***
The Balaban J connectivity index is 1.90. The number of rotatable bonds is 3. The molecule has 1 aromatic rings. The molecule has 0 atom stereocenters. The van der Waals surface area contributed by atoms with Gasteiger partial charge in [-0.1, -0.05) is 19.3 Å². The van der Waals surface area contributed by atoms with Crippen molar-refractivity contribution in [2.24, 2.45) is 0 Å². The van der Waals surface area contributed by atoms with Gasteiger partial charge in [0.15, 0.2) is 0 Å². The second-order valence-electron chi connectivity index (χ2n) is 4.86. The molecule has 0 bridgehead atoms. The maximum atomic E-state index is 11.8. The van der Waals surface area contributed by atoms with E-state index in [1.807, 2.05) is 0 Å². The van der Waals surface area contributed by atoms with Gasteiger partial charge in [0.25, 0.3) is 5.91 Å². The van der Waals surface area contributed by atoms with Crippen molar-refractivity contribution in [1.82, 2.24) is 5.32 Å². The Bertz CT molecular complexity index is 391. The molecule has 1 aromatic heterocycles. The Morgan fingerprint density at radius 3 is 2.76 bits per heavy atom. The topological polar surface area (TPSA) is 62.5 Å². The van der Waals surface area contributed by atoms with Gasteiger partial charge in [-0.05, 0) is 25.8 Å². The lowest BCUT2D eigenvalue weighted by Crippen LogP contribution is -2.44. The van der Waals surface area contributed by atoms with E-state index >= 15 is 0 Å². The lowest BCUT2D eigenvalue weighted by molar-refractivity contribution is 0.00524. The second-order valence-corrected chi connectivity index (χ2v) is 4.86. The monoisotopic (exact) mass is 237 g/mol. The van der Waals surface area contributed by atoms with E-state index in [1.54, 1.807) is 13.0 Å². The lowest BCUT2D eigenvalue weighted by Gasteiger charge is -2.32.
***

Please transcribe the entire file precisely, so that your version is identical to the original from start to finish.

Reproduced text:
The Balaban J connectivity index is 1.90. The number of rotatable bonds is 3. The molecule has 1 aromatic rings. The molecule has 0 atom stereocenters. The van der Waals surface area contributed by atoms with Gasteiger partial charge in [-0.1, -0.05) is 19.3 Å². The van der Waals surface area contributed by atoms with Crippen molar-refractivity contribution in [2.24, 2.45) is 0 Å². The van der Waals surface area contributed by atoms with Gasteiger partial charge in [0.15, 0.2) is 0 Å². The second-order valence-electron chi connectivity index (χ2n) is 4.86. The molecule has 0 bridgehead atoms. The maximum atomic E-state index is 11.8. The van der Waals surface area contributed by atoms with E-state index in [1.807, 2.05) is 0 Å². The van der Waals surface area contributed by atoms with Gasteiger partial charge in [0.25, 0.3) is 5.91 Å². The van der Waals surface area contributed by atoms with Crippen molar-refractivity contribution in [1.82, 2.24) is 5.32 Å². The Bertz CT molecular complexity index is 391. The molecule has 1 aromatic heterocycles. The Morgan fingerprint density at radius 3 is 2.76 bits per heavy atom. The topological polar surface area (TPSA) is 62.5 Å². The van der Waals surface area contributed by atoms with Gasteiger partial charge in [-0.05, 0) is 25.8 Å². The lowest BCUT2D eigenvalue weighted by Crippen LogP contribution is -2.44. The van der Waals surface area contributed by atoms with E-state index >= 15 is 0 Å². The lowest BCUT2D eigenvalue weighted by molar-refractivity contribution is 0.00524. The second-order valence-corrected chi connectivity index (χ2v) is 4.86. The monoisotopic (exact) mass is 237 g/mol. The van der Waals surface area contributed by atoms with E-state index in [1.54, 1.807) is 13.0 Å². The lowest BCUT2D eigenvalue weighted by Gasteiger charge is -2.32.